In May, during Older Americans Month, Goodwill® celebrates the contributions that older workers make both inside and outside the workforce. At a time when employers need to build resilience, older workers can play a critical role. They bring experience, reliability and perspective to every workplace setting. Your purchases and donations make stories like Kathy’s possible.
“I want others to have the same opportunity I did,” says Valerie as she sits in the congressional offices of Indiana Representative Andre Carson in Washington, D.C.
Valerie and Kathy, two older workers who benefitted from Goodwill’s workforce services, joined leaders from Goodwill Industries of Central and Southern Indiana (Indianapolis) to share the value of public investments in job training programs with several congressional representatives from Indiana during Goodwill on the Hill, an annual advocacy event.
Valerie and Kathy completed paid training with their local Goodwill organization and subsequently earned positions in the Indianapolis community. They joined other Goodwill representatives to advocate for older job seekers and ensure Goodwill programs are available to more people who need them.
“There was a time that I didn’t think I could get back into the workforce,” Valerie explains to Representative Carson’s aide. “I have had several skilled positions in teaching and the banking industry, but a health issue and caring for my daughter who has a disability kept me from keeping my skills up to date,” she says. “I really didn’t know how I was going to learn about technology or prepare for interviews while making ends meet. Then I found Goodwill.”
At Goodwill, Valerie met a Senior Community Service and Employment Program (SCSEP) coach, and she immediately felt hopeful. SCSEP is a government-funded program designed to help older job seekers, ages 55 and over, find paid community service employment training in the field of their choice.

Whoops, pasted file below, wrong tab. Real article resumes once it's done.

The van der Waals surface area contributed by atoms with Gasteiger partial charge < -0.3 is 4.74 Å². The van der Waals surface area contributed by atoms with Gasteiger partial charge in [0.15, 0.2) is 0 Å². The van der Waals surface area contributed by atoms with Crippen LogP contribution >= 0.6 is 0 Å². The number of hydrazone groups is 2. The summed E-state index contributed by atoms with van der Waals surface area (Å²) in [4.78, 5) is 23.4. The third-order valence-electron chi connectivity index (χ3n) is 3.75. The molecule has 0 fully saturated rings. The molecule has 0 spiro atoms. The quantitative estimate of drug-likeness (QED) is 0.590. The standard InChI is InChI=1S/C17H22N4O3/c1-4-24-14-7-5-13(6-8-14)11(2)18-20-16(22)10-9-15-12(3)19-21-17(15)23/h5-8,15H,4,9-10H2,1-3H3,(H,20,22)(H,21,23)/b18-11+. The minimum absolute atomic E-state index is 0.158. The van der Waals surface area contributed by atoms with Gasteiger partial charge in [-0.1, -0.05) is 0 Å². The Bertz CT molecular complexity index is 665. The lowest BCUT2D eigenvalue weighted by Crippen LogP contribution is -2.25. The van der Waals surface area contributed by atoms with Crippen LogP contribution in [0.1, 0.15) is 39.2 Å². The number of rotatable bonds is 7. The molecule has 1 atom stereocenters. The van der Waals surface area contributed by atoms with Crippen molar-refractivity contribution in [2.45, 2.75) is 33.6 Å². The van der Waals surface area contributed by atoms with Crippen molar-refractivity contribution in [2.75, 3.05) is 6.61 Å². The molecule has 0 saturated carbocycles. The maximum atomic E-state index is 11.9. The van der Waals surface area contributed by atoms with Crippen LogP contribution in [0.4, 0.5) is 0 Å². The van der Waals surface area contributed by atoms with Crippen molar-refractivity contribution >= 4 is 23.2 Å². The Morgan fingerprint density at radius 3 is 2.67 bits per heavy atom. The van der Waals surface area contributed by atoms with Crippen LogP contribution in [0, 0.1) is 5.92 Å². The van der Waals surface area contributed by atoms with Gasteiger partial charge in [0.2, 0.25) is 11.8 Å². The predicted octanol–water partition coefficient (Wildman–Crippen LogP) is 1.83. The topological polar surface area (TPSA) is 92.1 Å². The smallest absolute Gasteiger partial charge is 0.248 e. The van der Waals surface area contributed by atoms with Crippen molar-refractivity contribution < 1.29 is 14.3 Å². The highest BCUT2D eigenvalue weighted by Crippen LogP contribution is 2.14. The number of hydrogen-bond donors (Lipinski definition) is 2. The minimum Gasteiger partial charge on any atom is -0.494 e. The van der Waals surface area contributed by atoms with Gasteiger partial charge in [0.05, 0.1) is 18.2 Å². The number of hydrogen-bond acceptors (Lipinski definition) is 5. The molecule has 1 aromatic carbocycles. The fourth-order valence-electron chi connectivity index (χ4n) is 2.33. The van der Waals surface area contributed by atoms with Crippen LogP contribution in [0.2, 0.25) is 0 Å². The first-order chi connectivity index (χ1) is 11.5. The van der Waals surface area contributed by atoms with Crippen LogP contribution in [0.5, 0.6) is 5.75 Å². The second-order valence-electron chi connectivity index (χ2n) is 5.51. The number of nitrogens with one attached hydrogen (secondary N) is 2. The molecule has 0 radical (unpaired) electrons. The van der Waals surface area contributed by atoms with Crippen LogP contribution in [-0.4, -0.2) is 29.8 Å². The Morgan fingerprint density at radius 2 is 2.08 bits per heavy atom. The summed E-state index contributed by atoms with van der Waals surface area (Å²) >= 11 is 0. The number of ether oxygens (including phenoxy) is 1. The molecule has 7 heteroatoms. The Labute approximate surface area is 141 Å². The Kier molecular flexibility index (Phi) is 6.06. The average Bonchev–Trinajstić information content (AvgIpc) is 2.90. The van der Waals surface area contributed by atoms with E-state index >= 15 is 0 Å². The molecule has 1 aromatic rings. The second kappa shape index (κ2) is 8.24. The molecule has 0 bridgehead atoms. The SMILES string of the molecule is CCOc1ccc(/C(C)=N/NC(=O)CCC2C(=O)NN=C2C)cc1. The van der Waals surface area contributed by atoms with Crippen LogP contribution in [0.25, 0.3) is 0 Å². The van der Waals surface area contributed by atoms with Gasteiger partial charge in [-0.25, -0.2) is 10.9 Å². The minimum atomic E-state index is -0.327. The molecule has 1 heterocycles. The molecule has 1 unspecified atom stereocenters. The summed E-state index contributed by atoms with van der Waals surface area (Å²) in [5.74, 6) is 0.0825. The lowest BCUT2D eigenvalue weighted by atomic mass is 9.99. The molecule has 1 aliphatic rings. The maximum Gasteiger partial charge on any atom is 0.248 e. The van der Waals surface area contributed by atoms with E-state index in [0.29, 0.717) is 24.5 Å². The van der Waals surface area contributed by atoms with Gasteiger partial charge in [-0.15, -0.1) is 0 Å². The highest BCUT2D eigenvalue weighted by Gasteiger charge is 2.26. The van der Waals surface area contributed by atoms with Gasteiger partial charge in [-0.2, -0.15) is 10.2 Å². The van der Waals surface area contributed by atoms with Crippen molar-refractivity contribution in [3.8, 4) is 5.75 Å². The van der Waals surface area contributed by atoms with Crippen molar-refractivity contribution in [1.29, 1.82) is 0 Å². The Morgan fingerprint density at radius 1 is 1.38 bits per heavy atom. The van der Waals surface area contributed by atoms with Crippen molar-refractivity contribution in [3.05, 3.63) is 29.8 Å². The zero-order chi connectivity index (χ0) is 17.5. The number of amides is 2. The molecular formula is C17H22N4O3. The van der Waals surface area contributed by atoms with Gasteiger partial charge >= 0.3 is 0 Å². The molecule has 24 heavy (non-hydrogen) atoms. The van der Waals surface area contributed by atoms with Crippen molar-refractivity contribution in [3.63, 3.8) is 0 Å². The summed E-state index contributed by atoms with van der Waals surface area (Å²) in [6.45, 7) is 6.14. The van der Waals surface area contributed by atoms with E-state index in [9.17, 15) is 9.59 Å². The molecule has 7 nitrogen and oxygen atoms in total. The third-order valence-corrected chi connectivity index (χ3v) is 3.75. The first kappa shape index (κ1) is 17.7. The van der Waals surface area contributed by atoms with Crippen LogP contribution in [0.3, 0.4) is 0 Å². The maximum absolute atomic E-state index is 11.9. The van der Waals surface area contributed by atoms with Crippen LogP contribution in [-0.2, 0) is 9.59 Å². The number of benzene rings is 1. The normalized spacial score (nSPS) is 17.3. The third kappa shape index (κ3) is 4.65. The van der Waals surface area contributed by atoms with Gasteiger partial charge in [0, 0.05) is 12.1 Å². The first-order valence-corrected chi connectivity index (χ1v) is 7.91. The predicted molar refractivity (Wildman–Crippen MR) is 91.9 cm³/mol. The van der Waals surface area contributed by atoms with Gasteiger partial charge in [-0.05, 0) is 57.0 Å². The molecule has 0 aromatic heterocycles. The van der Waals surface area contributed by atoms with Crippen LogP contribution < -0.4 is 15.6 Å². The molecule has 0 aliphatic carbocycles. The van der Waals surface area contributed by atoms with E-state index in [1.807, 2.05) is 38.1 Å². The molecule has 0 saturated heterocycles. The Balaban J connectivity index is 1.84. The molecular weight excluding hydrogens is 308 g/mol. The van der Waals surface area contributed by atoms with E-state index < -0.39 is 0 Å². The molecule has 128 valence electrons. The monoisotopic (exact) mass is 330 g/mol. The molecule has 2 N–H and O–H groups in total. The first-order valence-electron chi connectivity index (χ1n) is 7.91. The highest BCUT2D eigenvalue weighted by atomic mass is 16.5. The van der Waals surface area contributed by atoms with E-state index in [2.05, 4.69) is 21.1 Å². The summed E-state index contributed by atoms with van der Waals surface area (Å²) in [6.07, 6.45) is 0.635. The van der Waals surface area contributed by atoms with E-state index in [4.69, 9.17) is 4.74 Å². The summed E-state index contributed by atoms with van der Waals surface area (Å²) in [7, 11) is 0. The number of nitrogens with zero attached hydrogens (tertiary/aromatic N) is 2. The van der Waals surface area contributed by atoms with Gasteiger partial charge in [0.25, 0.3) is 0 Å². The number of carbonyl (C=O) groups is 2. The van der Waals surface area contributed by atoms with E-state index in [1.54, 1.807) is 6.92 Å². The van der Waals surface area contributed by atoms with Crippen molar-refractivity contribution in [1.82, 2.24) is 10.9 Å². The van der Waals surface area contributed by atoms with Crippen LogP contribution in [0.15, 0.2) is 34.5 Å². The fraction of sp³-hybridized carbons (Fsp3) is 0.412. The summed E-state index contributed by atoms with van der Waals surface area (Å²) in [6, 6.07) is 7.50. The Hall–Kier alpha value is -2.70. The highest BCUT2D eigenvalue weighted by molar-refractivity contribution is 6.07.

Today, Valerie is an assistant to the philanthropy director with St. Vincent de Paul in Indianapolis. She loves helping others by raising money to support those experiencing poverty or homelessness. She is earning a good wage and has more confidence than ever. Valerie wants other older adults to have the same chance to find rewarding careers.
“I feel like I found my purpose in life,” Valerie says.
Kathy had a similar experience. She had previously worked for a manufacturing company for 32 years. When new leadership bought the company, she was no longer able to work the same hours and lost her job. At the same time, she was raising two grandchildren after losing family members to substance use disorders. With multiple responsibilities, she felt like finding work was becoming more and more difficult.
A Goodwill SCSEP coach helped Kathy develop a plan to do paid work training with a local nonprofit, build skills, create a résumé and develop confidence with the job application process. Kathy knew she wanted to work in the area of recovery and addiction, given her own experience of losing family members to the disease. Over time, Kathy stayed focused on her goals despite life’s challenges. She was given support with training fees and completed a Peer Recovery Coach Certificate that helped her secure a paid position earning three times the hourly rate she made while training.
Now that Valerie and Kathy have found success, they look forward to helping others by sharing their experiences with representatives from Congress. They both say Goodwill changed their lives, and they want others to be able to enjoy the same support.
All older job seekers and workers deserve the opportunity to thrive. Goodwill helps older Americans through paid job training, upskilling, and ongoing employment support and assistance. If you are an older job seeker looking for training or paid work experience, contact your local SCSEP representative to see if you qualify. Find a SCSEP location near you.
Anyone looking to learn more about Goodwill job training programs or career search assistance can also contact their local Goodwill organization.